Tuesday, 25 May 2010

Public Spending to be slashed

By Sunil Patel

The Chancellor of the Exchequer has unveiled a raft of deep cuts to the public purse identified as ‘wasteful spending’ in measures designed to tackle the massive £156 billion public deficit.

George Osborne announced yesterday in a joint statement, with Chief Secretary to the Treasury David Laws, that Whitehall budgets will be squeezed by up to £6.2 billion over the next financial year.

Vince Cable’s department of Business Innovation and Skills took the brunt of the financial hit with a £836 million reduction in his budget.

Under the proposals, local governments across the country stand to lose £1.165 billion through a reduction in individual grants.

However, the Treasury have announced at an end to ‘ring fenced’ budgets so local authorities will have discretionary powers over where to make up the savings.

The Chancellor said in his speech: “Certainly we can no longer rely on ever increasing public spending, or debt-fuelled consumption, to drive growth.”

Over the past decade, more than half of all jobs created were associated in some way with public spending.

Over the same period, business investment grew at around 1 percent each year, only a quarter of what it was in the 1990s.

Mr Osborne went on to say, “Our consumers became the most indebted, our country’s banks became more leveraged, and the Government borrowed more than any other major economy.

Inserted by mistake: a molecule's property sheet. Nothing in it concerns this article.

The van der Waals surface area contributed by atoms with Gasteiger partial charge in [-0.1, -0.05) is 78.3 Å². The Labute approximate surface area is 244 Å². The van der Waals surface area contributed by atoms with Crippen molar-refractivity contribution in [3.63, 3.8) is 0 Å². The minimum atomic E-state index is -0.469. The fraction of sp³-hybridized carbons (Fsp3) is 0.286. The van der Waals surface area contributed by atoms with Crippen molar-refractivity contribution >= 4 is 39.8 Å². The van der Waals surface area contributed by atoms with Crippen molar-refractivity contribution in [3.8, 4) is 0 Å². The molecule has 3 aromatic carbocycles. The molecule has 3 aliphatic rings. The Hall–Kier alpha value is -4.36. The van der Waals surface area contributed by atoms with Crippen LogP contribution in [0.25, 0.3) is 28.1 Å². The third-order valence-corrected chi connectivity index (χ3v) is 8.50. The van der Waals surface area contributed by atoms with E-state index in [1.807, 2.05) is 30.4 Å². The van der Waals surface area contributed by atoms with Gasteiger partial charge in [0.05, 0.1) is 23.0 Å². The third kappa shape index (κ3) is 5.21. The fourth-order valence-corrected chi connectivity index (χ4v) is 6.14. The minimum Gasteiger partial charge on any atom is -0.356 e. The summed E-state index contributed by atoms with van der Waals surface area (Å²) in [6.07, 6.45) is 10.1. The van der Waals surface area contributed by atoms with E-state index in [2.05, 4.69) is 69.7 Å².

“So Britain does need a whole new model of economic growth, where we save and invest for the future, instead of building our economy on debt.”

Child trust funds will be scrapped by January which will save the coalition government £320 million.

And ‘ineffective’ employment programmes such as Future Jobs Fund will be axed delivering £290 million back into government coffers.

All frontline services in health, international development and defence will be protected and any savings made within the departments will be recycled into existing budgets.

Sure Start spending on education for 16-19-year-olds will be protected in these cuts.

The devolved administrations in Wales, Scotland and Northern Ireland will have to make savings of £704 million but in each case, they can defer the cuts and the pain until the next financial year.

A proportion of the 6.2 billion cuts will be reinvested by the government, with £500 million to fund projects in further education apprenticeships and social housing.

A new board called the Efficiency and Reform Group is being set to oversee the departmental cuts.

It will be chaired jointly by Mr Laws, Cabinet minister Francis Maude and a number of high-profile civil servants from across Whitehall.

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